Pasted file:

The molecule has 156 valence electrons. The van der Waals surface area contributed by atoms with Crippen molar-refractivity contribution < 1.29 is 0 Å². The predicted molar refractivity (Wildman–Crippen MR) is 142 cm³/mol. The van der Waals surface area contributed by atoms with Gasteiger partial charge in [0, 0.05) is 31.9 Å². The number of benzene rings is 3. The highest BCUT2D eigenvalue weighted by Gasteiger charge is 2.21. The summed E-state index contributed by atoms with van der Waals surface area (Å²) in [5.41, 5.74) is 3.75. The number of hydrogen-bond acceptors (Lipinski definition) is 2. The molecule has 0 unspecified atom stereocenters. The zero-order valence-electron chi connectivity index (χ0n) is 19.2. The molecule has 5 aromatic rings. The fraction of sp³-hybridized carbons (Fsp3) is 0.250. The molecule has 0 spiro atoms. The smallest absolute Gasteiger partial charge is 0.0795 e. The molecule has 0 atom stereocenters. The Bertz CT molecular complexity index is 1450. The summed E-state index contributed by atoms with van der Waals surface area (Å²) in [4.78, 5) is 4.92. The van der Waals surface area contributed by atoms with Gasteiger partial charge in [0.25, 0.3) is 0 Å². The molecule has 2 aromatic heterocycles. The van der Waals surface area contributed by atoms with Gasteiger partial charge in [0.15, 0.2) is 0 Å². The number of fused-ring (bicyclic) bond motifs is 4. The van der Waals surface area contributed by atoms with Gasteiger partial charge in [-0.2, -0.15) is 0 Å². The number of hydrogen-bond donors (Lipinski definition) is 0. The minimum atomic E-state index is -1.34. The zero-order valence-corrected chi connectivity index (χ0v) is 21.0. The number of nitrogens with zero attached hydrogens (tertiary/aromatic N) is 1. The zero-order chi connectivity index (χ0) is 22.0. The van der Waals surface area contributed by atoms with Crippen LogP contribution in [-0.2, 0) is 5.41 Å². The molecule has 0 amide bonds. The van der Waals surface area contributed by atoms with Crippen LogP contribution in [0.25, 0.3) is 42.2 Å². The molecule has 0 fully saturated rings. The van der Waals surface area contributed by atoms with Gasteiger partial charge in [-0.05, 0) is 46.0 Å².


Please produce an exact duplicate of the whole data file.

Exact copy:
The molecule has 156 valence electrons. The van der Waals surface area contributed by atoms with Crippen molar-refractivity contribution < 1.29 is 0 Å². The predicted molar refractivity (Wildman–Crippen MR) is 142 cm³/mol. The van der Waals surface area contributed by atoms with Gasteiger partial charge in [0, 0.05) is 31.9 Å². The number of benzene rings is 3. The highest BCUT2D eigenvalue weighted by Gasteiger charge is 2.21. The summed E-state index contributed by atoms with van der Waals surface area (Å²) in [5.41, 5.74) is 3.75. The number of hydrogen-bond acceptors (Lipinski definition) is 2. The molecule has 0 unspecified atom stereocenters. The zero-order valence-electron chi connectivity index (χ0n) is 19.2. The molecule has 5 aromatic rings. The fraction of sp³-hybridized carbons (Fsp3) is 0.250. The molecule has 0 spiro atoms. The smallest absolute Gasteiger partial charge is 0.0795 e. The molecule has 0 atom stereocenters. The Bertz CT molecular complexity index is 1450. The summed E-state index contributed by atoms with van der Waals surface area (Å²) in [4.78, 5) is 4.92. The van der Waals surface area contributed by atoms with Gasteiger partial charge in [0.25, 0.3) is 0 Å². The molecule has 2 aromatic heterocycles. The van der Waals surface area contributed by atoms with Gasteiger partial charge in [0.15, 0.2) is 0 Å². The number of fused-ring (bicyclic) bond motifs is 4. The van der Waals surface area contributed by atoms with Gasteiger partial charge in [-0.2, -0.15) is 0 Å². The number of hydrogen-bond donors (Lipinski definition) is 0. The minimum atomic E-state index is -1.34. The zero-order valence-corrected chi connectivity index (χ0v) is 21.0. The number of nitrogens with zero attached hydrogens (tertiary/aromatic N) is 1. The zero-order chi connectivity index (χ0) is 22.0. The van der Waals surface area contributed by atoms with Crippen LogP contribution in [-0.2, 0) is 5.41 Å². The molecule has 0 amide bonds. The van der Waals surface area contributed by atoms with Crippen LogP contribution in [0.25, 0.3) is 42.2 Å². The molecule has 0 fully saturated rings. The van der Waals surface area contributed by atoms with Gasteiger partial charge in [-0.05, 0) is 46.0 Å².